Editor’s note: This story has been amended following clarifications made by the RNLI’s press office, which have substantially changed the story published on 9 March.
The story originally said that ‘The RNLI had generated three times the normal return from its last summer appeal after sending it only to donors who had opted in to communications’. The RNLI have subsequently said that the ‘three times’ figure was in relation to response rates from donors approached, not the money raised.
RNLI have said that, in terms of income, the campaign generated £526,000, compared with £803,000 raised in 2015.
The RNLI is reviewing its original prediction that it would lose £36m over the next five years as a result of opt-in, after receiving far better responses than expected.
The charity announced last year that it would only communicate with supporters who have opted in to communications. But the charity's fundraising director Tim Willet said that more people than expected are choosing to opt in.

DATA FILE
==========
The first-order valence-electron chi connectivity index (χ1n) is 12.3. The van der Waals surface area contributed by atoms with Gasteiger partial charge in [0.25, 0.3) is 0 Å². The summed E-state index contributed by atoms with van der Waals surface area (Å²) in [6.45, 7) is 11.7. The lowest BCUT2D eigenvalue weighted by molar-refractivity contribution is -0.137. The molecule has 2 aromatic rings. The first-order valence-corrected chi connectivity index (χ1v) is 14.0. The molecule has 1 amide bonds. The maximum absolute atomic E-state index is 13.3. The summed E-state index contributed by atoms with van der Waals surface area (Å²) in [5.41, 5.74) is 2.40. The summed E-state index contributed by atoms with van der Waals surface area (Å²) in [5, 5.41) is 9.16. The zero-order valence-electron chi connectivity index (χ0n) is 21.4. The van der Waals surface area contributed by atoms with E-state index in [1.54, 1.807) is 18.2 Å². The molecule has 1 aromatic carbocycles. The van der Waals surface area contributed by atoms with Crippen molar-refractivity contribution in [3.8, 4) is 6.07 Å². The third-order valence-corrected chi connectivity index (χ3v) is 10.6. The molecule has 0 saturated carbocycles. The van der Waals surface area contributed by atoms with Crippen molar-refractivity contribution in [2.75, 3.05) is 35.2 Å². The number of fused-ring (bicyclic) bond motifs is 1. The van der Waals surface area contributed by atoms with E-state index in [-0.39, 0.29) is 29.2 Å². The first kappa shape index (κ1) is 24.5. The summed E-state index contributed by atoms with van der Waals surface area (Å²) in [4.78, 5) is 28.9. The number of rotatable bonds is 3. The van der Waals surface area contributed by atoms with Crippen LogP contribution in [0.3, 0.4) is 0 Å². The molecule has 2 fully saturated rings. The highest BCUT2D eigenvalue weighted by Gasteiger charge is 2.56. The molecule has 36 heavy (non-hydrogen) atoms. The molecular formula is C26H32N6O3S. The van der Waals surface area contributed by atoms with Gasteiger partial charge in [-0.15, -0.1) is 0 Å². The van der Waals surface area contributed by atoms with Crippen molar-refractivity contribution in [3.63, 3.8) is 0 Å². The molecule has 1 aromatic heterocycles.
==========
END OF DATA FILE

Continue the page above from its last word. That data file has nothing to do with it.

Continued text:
Willet said that, based on the strength of that initial response, the charity is now reviewing its original projection that it will lose £36m over the next five years, although a spokesman for the RNLI said the charity did not yet have a revised figure for its projected loss of income.
“We are delighted that currently we have over 450,000 people who have opted in, which is double our original, conservative, ambition of 225,000," Willet said. "We originally projected that we could lose £36m over the coming five years, and we are currently reviewing this figure now that we know who has opted in to understand the impact."
The charity said that the opt-in only campaign had achieved a response rate of 32.6 per cent, more than triple the 10.4 per cent response rate from the charity’s 2015 summer campaign. It also said that the average donation in 2016 was £8.39, almost triple the £2.94 average donation from the previous year’s appeal.
He also said the charity's net income ratio has improved since the move to opt in, as it is now “spending less by contacting fewer of those individuals who had a lower propensity to respond” previously.
Despite this, the appeal raised just £526,000, compared with over £800,000 in 2015.